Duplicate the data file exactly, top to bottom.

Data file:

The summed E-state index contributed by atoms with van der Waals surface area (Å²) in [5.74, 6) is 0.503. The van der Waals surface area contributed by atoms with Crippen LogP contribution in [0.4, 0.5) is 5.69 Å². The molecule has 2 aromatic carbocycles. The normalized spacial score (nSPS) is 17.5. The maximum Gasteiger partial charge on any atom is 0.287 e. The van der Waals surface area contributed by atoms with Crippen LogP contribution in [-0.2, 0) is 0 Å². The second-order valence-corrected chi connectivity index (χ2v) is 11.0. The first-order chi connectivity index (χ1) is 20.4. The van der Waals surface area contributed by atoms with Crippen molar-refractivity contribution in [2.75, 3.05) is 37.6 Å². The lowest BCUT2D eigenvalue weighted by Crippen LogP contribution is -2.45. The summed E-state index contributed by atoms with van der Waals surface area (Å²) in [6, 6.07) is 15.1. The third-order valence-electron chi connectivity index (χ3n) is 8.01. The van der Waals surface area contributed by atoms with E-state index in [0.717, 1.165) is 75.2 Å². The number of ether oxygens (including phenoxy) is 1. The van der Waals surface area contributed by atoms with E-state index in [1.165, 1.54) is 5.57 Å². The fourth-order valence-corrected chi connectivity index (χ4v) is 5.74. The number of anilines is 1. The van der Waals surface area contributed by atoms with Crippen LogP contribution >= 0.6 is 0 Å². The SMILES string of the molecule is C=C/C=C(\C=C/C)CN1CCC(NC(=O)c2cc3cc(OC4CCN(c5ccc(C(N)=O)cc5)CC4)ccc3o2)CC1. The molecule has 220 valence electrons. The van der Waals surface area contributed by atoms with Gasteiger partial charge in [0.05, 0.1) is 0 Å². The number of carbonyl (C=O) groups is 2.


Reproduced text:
The summed E-state index contributed by atoms with van der Waals surface area (Å²) in [5.74, 6) is 0.503. The van der Waals surface area contributed by atoms with Crippen LogP contribution in [0.4, 0.5) is 5.69 Å². The molecule has 2 aromatic carbocycles. The normalized spacial score (nSPS) is 17.5. The maximum Gasteiger partial charge on any atom is 0.287 e. The van der Waals surface area contributed by atoms with Crippen LogP contribution in [-0.2, 0) is 0 Å². The second-order valence-corrected chi connectivity index (χ2v) is 11.0. The first-order chi connectivity index (χ1) is 20.4. The van der Waals surface area contributed by atoms with Crippen molar-refractivity contribution in [2.75, 3.05) is 37.6 Å². The lowest BCUT2D eigenvalue weighted by Crippen LogP contribution is -2.45. The summed E-state index contributed by atoms with van der Waals surface area (Å²) in [6, 6.07) is 15.1. The third-order valence-electron chi connectivity index (χ3n) is 8.01. The van der Waals surface area contributed by atoms with E-state index in [0.717, 1.165) is 75.2 Å². The number of ether oxygens (including phenoxy) is 1. The van der Waals surface area contributed by atoms with E-state index in [1.165, 1.54) is 5.57 Å². The fourth-order valence-corrected chi connectivity index (χ4v) is 5.74. The number of anilines is 1. The van der Waals surface area contributed by atoms with Crippen LogP contribution >= 0.6 is 0 Å². The SMILES string of the molecule is C=C/C=C(\C=C/C)CN1CCC(NC(=O)c2cc3cc(OC4CCN(c5ccc(C(N)=O)cc5)CC4)ccc3o2)CC1. The molecule has 220 valence electrons. The van der Waals surface area contributed by atoms with Gasteiger partial charge in [0.05, 0.1) is 0 Å². The number of carbonyl (C=O) groups is 2.